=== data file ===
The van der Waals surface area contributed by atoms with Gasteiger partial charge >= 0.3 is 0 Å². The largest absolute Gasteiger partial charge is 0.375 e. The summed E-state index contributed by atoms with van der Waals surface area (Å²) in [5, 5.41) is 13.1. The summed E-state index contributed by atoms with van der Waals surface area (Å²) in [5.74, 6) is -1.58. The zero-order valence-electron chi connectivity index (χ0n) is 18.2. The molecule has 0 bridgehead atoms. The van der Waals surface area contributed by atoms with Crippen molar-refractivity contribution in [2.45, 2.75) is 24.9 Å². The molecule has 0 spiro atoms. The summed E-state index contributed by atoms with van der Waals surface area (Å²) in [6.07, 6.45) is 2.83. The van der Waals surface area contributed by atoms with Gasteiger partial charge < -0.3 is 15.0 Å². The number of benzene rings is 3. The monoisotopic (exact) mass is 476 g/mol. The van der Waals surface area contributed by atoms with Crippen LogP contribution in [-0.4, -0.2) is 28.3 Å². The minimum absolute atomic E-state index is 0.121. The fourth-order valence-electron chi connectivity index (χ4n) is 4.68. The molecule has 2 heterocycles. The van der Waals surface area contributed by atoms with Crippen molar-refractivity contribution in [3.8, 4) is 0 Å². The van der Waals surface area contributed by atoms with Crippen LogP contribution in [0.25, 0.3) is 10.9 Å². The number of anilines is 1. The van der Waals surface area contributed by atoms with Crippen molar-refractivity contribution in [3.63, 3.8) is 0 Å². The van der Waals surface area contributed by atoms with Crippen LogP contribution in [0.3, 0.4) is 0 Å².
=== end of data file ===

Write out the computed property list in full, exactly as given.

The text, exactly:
The van der Waals surface area contributed by atoms with Gasteiger partial charge >= 0.3 is 0 Å². The largest absolute Gasteiger partial charge is 0.375 e. The summed E-state index contributed by atoms with van der Waals surface area (Å²) in [5, 5.41) is 13.1. The summed E-state index contributed by atoms with van der Waals surface area (Å²) in [5.74, 6) is -1.58. The zero-order valence-electron chi connectivity index (χ0n) is 18.2. The molecule has 0 bridgehead atoms. The van der Waals surface area contributed by atoms with Crippen molar-refractivity contribution in [2.45, 2.75) is 24.9 Å². The molecule has 0 spiro atoms. The summed E-state index contributed by atoms with van der Waals surface area (Å²) in [6.07, 6.45) is 2.83. The van der Waals surface area contributed by atoms with Gasteiger partial charge < -0.3 is 15.0 Å². The number of benzene rings is 3. The monoisotopic (exact) mass is 476 g/mol. The van der Waals surface area contributed by atoms with Crippen LogP contribution in [-0.4, -0.2) is 28.3 Å². The minimum absolute atomic E-state index is 0.121. The fourth-order valence-electron chi connectivity index (χ4n) is 4.68. The molecule has 2 heterocycles. The van der Waals surface area contributed by atoms with Crippen molar-refractivity contribution in [3.8, 4) is 0 Å². The van der Waals surface area contributed by atoms with Crippen LogP contribution in [0.25, 0.3) is 10.9 Å². The number of anilines is 1. The van der Waals surface area contributed by atoms with Crippen molar-refractivity contribution in [3.63, 3.8) is 0 Å². The van der Waals surface area contributed by atoms with Crippen LogP contribution in [0.3, 0.4) is 0 Å².